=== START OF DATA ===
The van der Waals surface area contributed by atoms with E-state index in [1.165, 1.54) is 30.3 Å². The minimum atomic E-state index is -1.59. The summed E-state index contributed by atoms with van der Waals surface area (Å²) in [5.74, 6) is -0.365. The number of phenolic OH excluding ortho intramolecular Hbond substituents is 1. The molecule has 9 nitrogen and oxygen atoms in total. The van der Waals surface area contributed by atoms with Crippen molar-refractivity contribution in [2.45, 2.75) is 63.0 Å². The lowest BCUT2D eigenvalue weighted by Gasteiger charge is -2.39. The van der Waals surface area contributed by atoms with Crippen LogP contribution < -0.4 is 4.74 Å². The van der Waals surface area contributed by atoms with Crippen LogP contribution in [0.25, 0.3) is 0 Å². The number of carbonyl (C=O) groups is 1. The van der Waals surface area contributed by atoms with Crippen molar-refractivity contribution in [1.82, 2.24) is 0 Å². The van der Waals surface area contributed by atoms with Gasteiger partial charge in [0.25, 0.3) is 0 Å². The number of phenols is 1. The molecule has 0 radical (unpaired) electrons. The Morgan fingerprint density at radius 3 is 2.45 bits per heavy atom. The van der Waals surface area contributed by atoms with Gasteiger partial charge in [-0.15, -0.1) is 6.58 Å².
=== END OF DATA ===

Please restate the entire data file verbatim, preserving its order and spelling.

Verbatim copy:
The van der Waals surface area contributed by atoms with E-state index in [1.165, 1.54) is 30.3 Å². The minimum atomic E-state index is -1.59. The summed E-state index contributed by atoms with van der Waals surface area (Å²) in [5.74, 6) is -0.365. The number of phenolic OH excluding ortho intramolecular Hbond substituents is 1. The molecule has 9 nitrogen and oxygen atoms in total. The van der Waals surface area contributed by atoms with Crippen molar-refractivity contribution in [2.45, 2.75) is 63.0 Å². The lowest BCUT2D eigenvalue weighted by Gasteiger charge is -2.39. The van der Waals surface area contributed by atoms with Crippen LogP contribution < -0.4 is 4.74 Å². The van der Waals surface area contributed by atoms with Crippen LogP contribution in [0.25, 0.3) is 0 Å². The number of carbonyl (C=O) groups is 1. The van der Waals surface area contributed by atoms with Crippen molar-refractivity contribution in [1.82, 2.24) is 0 Å². The van der Waals surface area contributed by atoms with Gasteiger partial charge in [0.25, 0.3) is 0 Å². The number of phenols is 1. The molecule has 0 radical (unpaired) electrons. The Morgan fingerprint density at radius 3 is 2.45 bits per heavy atom. The van der Waals surface area contributed by atoms with Gasteiger partial charge in [-0.15, -0.1) is 6.58 Å².